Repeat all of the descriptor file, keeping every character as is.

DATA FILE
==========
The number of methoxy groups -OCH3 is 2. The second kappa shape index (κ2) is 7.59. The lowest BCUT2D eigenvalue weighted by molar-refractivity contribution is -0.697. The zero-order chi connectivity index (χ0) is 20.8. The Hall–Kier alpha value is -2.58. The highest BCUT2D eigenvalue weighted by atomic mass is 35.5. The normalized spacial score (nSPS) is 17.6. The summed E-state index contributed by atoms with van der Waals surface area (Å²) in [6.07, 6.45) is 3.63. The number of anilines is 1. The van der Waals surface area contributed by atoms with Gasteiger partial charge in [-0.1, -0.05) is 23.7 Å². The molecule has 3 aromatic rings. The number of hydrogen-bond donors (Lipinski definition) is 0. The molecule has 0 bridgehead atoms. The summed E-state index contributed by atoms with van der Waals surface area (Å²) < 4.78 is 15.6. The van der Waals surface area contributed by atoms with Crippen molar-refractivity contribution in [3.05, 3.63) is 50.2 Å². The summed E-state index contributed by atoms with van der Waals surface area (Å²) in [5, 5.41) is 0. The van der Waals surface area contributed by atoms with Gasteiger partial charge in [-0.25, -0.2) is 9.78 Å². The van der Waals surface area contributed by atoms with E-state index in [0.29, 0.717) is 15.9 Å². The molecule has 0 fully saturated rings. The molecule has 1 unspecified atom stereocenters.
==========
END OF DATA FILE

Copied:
The number of methoxy groups -OCH3 is 2. The second kappa shape index (κ2) is 7.59. The lowest BCUT2D eigenvalue weighted by molar-refractivity contribution is -0.697. The zero-order chi connectivity index (χ0) is 20.8. The Hall–Kier alpha value is -2.58. The highest BCUT2D eigenvalue weighted by atomic mass is 35.5. The normalized spacial score (nSPS) is 17.6. The summed E-state index contributed by atoms with van der Waals surface area (Å²) in [6.07, 6.45) is 3.63. The number of anilines is 1. The van der Waals surface area contributed by atoms with Gasteiger partial charge in [-0.1, -0.05) is 23.7 Å². The molecule has 3 aromatic rings. The number of hydrogen-bond donors (Lipinski definition) is 0. The molecule has 0 bridgehead atoms. The summed E-state index contributed by atoms with van der Waals surface area (Å²) < 4.78 is 15.6. The van der Waals surface area contributed by atoms with Crippen molar-refractivity contribution in [3.05, 3.63) is 50.2 Å². The summed E-state index contributed by atoms with van der Waals surface area (Å²) in [5, 5.41) is 0. The van der Waals surface area contributed by atoms with Gasteiger partial charge in [-0.25, -0.2) is 9.78 Å². The van der Waals surface area contributed by atoms with E-state index in [0.29, 0.717) is 15.9 Å². The molecule has 0 fully saturated rings. The molecule has 1 unspecified atom stereocenters.